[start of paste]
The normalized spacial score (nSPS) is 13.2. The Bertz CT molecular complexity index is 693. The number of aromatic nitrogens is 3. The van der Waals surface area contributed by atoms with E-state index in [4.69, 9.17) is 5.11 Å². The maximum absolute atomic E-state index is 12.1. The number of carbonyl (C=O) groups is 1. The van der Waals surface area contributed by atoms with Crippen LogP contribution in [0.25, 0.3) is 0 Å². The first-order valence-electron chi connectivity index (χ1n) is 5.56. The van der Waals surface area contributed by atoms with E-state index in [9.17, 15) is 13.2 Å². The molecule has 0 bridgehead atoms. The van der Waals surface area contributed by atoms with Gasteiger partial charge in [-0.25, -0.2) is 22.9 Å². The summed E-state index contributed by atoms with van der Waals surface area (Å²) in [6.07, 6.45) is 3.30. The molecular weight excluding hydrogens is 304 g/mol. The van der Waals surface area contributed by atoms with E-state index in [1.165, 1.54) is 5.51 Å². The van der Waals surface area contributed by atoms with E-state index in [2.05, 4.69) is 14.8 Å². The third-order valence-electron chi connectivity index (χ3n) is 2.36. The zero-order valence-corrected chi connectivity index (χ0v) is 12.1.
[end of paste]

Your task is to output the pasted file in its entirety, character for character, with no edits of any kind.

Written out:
The normalized spacial score (nSPS) is 13.2. The Bertz CT molecular complexity index is 693. The number of aromatic nitrogens is 3. The van der Waals surface area contributed by atoms with E-state index in [4.69, 9.17) is 5.11 Å². The maximum absolute atomic E-state index is 12.1. The number of carbonyl (C=O) groups is 1. The van der Waals surface area contributed by atoms with Crippen LogP contribution in [0.25, 0.3) is 0 Å². The first-order valence-electron chi connectivity index (χ1n) is 5.56. The van der Waals surface area contributed by atoms with E-state index in [9.17, 15) is 13.2 Å². The molecule has 0 bridgehead atoms. The van der Waals surface area contributed by atoms with Gasteiger partial charge in [-0.25, -0.2) is 22.9 Å². The summed E-state index contributed by atoms with van der Waals surface area (Å²) in [6.07, 6.45) is 3.30. The molecular weight excluding hydrogens is 304 g/mol. The van der Waals surface area contributed by atoms with E-state index in [1.165, 1.54) is 5.51 Å². The van der Waals surface area contributed by atoms with E-state index in [2.05, 4.69) is 14.8 Å². The third-order valence-electron chi connectivity index (χ3n) is 2.36. The zero-order valence-corrected chi connectivity index (χ0v) is 12.1.